Afib? There's an app for that
Today, tablets are ubiquitous. While many of us reach for them to scan Facebook, watch the newest series on Netflix, or make a quick purchase on Amazon, researchers want to test their potential for a more serious task: detecting atrial fibrillation (afib).
With a $2 million grant from the National Institutes of Health, scientists from the University of Rochester Medical Center and Rochester Institute of Technology will enroll up to 300 people at risk for afib to test a new tablet-based video monitoring technology. Their goal is to create an inexpensive, easy-to-use detection system that can alert health care providers of the onset of afib, allowing for early treatment.
Afib is an irregular heartbeat that can lead to blood clots, stroke and heart failure. Because the likelihood of afib increases with age and people are living longer today, experts predict the number of cases will rise dramatically over the next several years. Current estimates suggest it affects more than 3 million Americans.
How will it work?
You can't see it with the naked eye, but the color of our skin fluctuates with every heartbeat.
The research team developed a technology that uses the camera in tablets to capture changes in heartbeat by measuring subtle variations in skin tone.
They'll test the technology on individuals with afib who undergo electrical cardioversion or ablation – procedures that restore a normal heartbeat. Even after treatment, 20 to 30 percent of patients will have a recurrence of afib. Following their procedures, individuals will be sent home with a tablet that will automatically record facial videos when they read emails, browse the internet or watch videos.
Participants will also wear an ECG patch – the gold standard for monitoring afib. Researchers will compare data from the patch and the tablet to determine how accurate the tablet technology is in detecting afib.
"Our technology is unique because it requires no action on the part of the user aside from what they normally do – go on a tablet to shop, look at pictures, read articles, or whatever they like," said Jean-Phillippe Couderc, Ph.D., M.B.A., leader of the study and associate professor of cardiology in the Heart Research Follow-up Program at URMC. "Ultimately, we'd like to develop an app. If you are at risk for afib, you install it on your tablet or phone and don't think about it anymore."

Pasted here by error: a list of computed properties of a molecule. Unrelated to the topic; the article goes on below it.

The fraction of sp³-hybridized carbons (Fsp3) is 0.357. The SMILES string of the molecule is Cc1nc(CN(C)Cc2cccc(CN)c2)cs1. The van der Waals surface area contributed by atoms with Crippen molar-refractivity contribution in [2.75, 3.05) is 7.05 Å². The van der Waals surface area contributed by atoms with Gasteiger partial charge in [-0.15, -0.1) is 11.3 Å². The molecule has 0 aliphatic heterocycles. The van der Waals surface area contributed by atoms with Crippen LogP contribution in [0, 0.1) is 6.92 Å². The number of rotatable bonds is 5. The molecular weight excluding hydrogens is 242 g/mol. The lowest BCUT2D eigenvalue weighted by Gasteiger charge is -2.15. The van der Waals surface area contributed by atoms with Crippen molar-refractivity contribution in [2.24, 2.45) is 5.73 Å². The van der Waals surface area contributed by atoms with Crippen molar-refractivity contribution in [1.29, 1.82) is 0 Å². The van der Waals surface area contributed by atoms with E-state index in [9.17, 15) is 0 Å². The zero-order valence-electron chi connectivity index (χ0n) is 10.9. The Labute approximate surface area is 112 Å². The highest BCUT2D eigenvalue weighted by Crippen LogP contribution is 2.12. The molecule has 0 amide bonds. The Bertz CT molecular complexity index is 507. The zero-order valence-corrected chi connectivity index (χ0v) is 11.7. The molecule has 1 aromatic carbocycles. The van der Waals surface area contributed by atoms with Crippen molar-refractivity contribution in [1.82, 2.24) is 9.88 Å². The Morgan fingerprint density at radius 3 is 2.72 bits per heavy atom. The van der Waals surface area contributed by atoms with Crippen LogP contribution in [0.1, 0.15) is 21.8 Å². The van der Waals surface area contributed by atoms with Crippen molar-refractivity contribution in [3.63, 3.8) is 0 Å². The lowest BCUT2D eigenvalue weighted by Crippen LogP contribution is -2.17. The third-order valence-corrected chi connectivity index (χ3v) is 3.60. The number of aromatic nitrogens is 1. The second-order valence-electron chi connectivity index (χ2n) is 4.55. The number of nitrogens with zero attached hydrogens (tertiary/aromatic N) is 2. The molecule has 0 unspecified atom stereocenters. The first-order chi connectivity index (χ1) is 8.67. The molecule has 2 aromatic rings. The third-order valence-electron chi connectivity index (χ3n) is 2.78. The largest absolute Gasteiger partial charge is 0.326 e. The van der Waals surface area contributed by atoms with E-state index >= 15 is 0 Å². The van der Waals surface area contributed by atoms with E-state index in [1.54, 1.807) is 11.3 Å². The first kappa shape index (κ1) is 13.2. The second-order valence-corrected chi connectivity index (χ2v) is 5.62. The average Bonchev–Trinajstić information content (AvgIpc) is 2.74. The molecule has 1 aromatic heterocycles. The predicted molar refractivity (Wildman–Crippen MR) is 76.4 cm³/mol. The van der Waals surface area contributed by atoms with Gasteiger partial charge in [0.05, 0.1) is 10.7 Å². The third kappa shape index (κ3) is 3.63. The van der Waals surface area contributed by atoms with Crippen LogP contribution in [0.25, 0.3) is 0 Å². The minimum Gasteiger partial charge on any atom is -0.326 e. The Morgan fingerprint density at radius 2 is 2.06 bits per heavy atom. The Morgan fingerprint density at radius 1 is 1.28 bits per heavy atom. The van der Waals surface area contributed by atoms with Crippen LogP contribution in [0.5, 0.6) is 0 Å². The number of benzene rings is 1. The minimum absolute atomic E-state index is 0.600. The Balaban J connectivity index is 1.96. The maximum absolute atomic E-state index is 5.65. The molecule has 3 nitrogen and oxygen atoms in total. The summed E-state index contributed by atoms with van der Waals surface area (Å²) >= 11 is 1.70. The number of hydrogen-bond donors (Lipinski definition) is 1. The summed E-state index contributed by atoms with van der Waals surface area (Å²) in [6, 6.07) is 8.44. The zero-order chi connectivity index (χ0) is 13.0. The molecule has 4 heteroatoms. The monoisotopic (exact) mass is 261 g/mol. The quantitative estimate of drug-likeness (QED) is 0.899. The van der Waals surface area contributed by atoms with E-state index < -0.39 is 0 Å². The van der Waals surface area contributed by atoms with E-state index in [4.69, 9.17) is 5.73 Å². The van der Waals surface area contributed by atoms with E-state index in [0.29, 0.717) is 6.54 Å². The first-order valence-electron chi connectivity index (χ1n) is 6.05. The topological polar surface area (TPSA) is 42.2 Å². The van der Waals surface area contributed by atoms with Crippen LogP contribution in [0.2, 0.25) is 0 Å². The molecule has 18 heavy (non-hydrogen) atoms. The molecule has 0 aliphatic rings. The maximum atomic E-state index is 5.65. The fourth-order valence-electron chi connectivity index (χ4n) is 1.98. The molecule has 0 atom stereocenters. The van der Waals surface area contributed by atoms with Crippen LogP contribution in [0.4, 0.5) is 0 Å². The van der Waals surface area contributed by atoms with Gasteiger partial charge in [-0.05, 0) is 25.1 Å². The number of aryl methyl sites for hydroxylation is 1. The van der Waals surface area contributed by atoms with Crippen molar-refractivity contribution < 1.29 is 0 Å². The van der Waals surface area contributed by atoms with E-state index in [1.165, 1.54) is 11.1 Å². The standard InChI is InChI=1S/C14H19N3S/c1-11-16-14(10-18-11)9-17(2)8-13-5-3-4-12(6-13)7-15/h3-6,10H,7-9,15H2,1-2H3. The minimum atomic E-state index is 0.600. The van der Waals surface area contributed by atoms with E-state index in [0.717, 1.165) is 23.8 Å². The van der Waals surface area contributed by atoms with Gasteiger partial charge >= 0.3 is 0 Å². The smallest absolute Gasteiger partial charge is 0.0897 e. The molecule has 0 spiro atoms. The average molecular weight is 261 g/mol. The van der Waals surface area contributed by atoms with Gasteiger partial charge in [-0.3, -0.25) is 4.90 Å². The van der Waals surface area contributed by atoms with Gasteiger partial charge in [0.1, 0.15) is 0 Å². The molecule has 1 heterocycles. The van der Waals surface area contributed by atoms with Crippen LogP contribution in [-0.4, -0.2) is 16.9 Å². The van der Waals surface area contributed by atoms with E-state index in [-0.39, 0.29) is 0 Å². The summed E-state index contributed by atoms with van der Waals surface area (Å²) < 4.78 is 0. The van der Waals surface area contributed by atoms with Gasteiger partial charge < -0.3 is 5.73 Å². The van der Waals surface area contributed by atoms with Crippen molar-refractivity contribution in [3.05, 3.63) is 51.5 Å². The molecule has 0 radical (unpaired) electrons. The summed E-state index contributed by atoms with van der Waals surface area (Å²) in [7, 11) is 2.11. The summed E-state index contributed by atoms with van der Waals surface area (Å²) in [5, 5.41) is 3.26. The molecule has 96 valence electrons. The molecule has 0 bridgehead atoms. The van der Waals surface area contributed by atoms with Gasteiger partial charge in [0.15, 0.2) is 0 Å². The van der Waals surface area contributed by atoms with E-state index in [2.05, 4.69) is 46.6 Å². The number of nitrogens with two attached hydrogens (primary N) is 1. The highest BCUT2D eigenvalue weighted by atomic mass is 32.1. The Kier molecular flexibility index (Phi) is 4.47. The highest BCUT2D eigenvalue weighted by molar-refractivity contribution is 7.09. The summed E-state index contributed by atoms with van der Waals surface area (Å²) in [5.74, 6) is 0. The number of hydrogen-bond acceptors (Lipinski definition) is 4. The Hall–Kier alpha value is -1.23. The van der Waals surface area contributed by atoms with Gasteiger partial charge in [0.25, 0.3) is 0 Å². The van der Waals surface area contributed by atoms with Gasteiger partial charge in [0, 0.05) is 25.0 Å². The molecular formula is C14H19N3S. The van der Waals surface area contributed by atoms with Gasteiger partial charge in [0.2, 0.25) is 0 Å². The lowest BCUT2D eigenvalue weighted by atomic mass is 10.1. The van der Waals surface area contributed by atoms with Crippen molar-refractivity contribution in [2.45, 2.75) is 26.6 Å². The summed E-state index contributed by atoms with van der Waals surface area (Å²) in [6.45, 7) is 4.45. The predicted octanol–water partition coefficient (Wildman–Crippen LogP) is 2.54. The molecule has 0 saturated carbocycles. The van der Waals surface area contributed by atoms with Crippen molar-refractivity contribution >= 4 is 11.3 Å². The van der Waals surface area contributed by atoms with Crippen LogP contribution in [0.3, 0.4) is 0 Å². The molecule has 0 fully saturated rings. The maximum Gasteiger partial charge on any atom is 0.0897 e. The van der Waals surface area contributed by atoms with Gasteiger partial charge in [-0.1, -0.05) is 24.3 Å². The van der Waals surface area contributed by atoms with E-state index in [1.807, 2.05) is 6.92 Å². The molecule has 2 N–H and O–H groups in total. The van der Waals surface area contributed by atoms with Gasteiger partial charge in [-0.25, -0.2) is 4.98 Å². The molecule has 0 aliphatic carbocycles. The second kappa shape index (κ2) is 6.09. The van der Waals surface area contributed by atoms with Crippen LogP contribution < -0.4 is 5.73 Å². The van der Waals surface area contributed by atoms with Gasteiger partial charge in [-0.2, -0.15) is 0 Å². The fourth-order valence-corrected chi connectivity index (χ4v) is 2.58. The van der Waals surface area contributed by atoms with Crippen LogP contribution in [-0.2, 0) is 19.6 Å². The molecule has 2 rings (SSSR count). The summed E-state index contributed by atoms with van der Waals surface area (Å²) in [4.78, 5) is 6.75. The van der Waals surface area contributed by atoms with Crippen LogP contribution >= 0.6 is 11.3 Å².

Couderc has conducted a series of smaller studies that confirm that afib can be detected from video of an individual's face. The new clinical study will move the technology closer to commercialization. Couderc received additional funding from NIH's Concept to Clinic: Commercializing Innovation (C3i) Program, which will provide training and tools to help bring this concept to market.
The video monitoring technology was developed in the laboratory of Gill Tsouri, associate professor in the Department of Electrical & Microelectronic Engineering at RIT. Tsouri and Couderc acknowledge that their technology may not be superior to the ECG patch, but it will be much cheaper, since it utilizes the standard web camera found in all phones and tablets and doesn't require additional hardware or sensors.
Burr W. Hall, M.D., associate professor of Cardiology at URMC and a member of the UR Medicine Heart & Vascular team will enroll patients in the study. He says this work is important because afib is extremely common, especially in people who are over the age of 65 and have heart failure, diabetes or vascular disease.
"Many people who have afib don't know it, and that's a big problem because they're at high risk for stroke," noted Hall. "With this technology we could screen a large number of people, identify affected patients and prescribe blood thinners to minimize the risk of stroke. This could have huge benefits for public health."
Individuals interested in learning more about the study can call 585-295-7610.